Egypt’s Luxor: Place of the Living & Place of the Dead

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Many of us have as we grew up found ourselves fascinated with the the ancient tales of the Pharaohs of Egypt but especially with the tales of mummies and the treasures of their tombs. And the two that probably fascinated us the most were King Tut (the boy king) and Queen Nefertiti. The images that first stuck with us were the Pyramids which are not found in Luxor but rather in Giza just outside of Cairo which is hundreds of miles north of Luxor. In reality Luxor is in my mind the far most interesting place to study the ancient Egyptians.

Luxor located on the Eastern and Western banks of the Nile in Southern Egypt stands on the site of the ancient Egyptian capital of Thebes and reached its height during the period known as the New Kingdom from the 16th to the 11th century BC. The east bank monuments of Luxor (Thebes) are focused on the living and the celebration of life while the West Bank monuments are the place of the dead and focused on the burial and afterlife of the dead.

The east bank is dominated by the Karnak which is a vast complex of ancient temples linked to the Temple of Luxor. It is the largest religious site in the world famous for its columns, obelisks, the sitting statue of Ramses II, many chapels, and illustrated panels.

Every night the Karnak is the site of a Sound and Light Show of the history of Thebes which is not to be missed.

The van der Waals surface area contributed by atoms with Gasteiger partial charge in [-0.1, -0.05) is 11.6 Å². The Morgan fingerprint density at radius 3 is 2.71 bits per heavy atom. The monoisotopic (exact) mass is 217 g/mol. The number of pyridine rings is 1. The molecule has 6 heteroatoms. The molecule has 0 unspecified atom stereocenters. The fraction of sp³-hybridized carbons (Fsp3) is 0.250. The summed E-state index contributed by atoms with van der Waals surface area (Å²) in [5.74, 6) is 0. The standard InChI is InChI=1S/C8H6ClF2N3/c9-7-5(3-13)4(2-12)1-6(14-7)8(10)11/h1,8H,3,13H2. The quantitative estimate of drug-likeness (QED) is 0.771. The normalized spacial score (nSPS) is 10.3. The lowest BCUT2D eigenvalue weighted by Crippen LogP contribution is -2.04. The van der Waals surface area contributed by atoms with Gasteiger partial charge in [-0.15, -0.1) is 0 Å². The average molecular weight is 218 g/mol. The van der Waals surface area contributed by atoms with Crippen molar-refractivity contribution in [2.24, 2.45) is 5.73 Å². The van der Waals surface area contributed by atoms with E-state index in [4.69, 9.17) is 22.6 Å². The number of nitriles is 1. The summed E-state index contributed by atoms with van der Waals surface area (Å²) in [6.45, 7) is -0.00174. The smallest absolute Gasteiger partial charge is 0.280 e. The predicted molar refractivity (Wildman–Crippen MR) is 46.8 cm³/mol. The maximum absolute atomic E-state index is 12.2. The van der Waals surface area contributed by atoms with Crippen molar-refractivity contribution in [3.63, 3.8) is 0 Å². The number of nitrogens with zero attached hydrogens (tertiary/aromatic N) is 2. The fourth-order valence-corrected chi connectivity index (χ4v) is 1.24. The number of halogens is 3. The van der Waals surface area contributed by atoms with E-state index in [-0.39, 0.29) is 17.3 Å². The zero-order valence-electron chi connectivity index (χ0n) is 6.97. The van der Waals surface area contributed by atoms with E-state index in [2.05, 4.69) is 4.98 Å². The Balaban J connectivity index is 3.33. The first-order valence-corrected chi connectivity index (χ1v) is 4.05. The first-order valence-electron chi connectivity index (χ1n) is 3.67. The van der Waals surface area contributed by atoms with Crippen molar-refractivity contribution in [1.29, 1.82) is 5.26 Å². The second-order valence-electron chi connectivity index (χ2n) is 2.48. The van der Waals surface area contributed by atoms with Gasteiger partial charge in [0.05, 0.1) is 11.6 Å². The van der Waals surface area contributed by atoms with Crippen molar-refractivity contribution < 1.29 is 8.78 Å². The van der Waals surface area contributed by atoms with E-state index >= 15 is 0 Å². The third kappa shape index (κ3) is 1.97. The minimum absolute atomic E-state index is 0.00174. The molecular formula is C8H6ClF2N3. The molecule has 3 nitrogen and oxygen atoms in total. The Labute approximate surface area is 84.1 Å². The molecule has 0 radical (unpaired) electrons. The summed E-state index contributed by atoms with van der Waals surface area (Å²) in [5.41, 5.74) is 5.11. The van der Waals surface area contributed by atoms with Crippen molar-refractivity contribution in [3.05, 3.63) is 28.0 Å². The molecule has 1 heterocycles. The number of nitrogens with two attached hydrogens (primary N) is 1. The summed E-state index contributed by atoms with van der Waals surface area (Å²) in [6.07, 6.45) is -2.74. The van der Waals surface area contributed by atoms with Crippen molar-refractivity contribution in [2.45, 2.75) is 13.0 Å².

The west side of the Nile, the valley of the dead, is the location of the Valley of the Kings (Wadi al Muluk) which is the lcoations of the tombs of the pharaohs and powerful nobles of the New Kingdom from the 16th to the 11th century BC. There are many tombs (including most of the Ramses’s) but the most famous is probably the tomb of the boy King Tutankhaman which was discovered in 1922. These tombs, buried in the walls and rocks of the valley, can be visited but no photos are allowed. In every case you enter the tomb through a long passageway that ends in the burial chamber itself.

Nearby is the Valley of the Queens which is the burial site of the wives of ancient pharaohs as well as several princes and princesses. It is still being restored and includes many colorful storied panels as well.

Valley of the Queens photo credit: Afrotourism

And, as you drive out of the Valley of the Queens, you find the immense statues Colossi of Memnon which are two identical statues of the Pharaoh Amenhotep III which guard his mortuary temple.

Bruce Fredrickson
When you have visited almost 100 countries and flown over 7 million miles, you have plenty of stories and a lots of experiences to share. Bruce Fredrickson, founder of Curiouscruiser.com, loves to share, write and take photos. While he lives in Boulder, Colorado he has never lost his curiosity and his love of sharing with and teaching others, so his travels go on.
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